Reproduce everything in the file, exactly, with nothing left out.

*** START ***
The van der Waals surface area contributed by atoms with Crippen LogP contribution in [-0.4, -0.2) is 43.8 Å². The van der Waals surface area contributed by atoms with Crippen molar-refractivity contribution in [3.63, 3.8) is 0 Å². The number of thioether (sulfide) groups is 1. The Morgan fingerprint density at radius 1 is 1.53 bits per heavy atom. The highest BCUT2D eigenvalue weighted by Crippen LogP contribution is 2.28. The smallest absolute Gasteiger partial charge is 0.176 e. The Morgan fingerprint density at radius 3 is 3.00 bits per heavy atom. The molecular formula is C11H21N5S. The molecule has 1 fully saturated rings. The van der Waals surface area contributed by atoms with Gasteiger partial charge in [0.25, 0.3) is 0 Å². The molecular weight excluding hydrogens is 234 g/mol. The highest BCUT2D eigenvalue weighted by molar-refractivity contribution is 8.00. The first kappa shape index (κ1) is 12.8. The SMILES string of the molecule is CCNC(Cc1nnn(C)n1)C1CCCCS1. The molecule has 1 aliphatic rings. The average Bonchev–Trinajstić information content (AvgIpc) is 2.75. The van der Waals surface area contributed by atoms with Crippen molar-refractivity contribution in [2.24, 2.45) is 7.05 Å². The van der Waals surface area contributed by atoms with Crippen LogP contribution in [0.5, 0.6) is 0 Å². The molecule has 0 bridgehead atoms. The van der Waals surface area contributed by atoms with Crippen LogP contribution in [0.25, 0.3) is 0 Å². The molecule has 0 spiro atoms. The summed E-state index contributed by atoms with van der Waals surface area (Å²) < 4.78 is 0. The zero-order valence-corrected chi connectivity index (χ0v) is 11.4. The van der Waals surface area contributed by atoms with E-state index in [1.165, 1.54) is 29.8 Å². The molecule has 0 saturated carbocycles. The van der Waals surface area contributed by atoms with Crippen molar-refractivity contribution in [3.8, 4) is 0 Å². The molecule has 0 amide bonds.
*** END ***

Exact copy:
The van der Waals surface area contributed by atoms with Crippen LogP contribution in [-0.4, -0.2) is 43.8 Å². The van der Waals surface area contributed by atoms with Crippen molar-refractivity contribution in [3.63, 3.8) is 0 Å². The number of thioether (sulfide) groups is 1. The Morgan fingerprint density at radius 1 is 1.53 bits per heavy atom. The highest BCUT2D eigenvalue weighted by Crippen LogP contribution is 2.28. The smallest absolute Gasteiger partial charge is 0.176 e. The Morgan fingerprint density at radius 3 is 3.00 bits per heavy atom. The molecular formula is C11H21N5S. The molecule has 1 fully saturated rings. The van der Waals surface area contributed by atoms with Gasteiger partial charge in [0.25, 0.3) is 0 Å². The molecular weight excluding hydrogens is 234 g/mol. The highest BCUT2D eigenvalue weighted by molar-refractivity contribution is 8.00. The first kappa shape index (κ1) is 12.8. The SMILES string of the molecule is CCNC(Cc1nnn(C)n1)C1CCCCS1. The molecule has 1 aliphatic rings. The average Bonchev–Trinajstić information content (AvgIpc) is 2.75. The van der Waals surface area contributed by atoms with Crippen molar-refractivity contribution in [2.24, 2.45) is 7.05 Å². The van der Waals surface area contributed by atoms with Crippen LogP contribution in [0.5, 0.6) is 0 Å². The molecule has 0 bridgehead atoms. The van der Waals surface area contributed by atoms with Crippen LogP contribution in [0.25, 0.3) is 0 Å². The molecule has 0 spiro atoms. The summed E-state index contributed by atoms with van der Waals surface area (Å²) < 4.78 is 0. The zero-order valence-corrected chi connectivity index (χ0v) is 11.4. The van der Waals surface area contributed by atoms with E-state index in [1.165, 1.54) is 29.8 Å². The molecule has 0 saturated carbocycles. The van der Waals surface area contributed by atoms with Crippen molar-refractivity contribution in [3.8, 4) is 0 Å². The molecule has 0 amide bonds.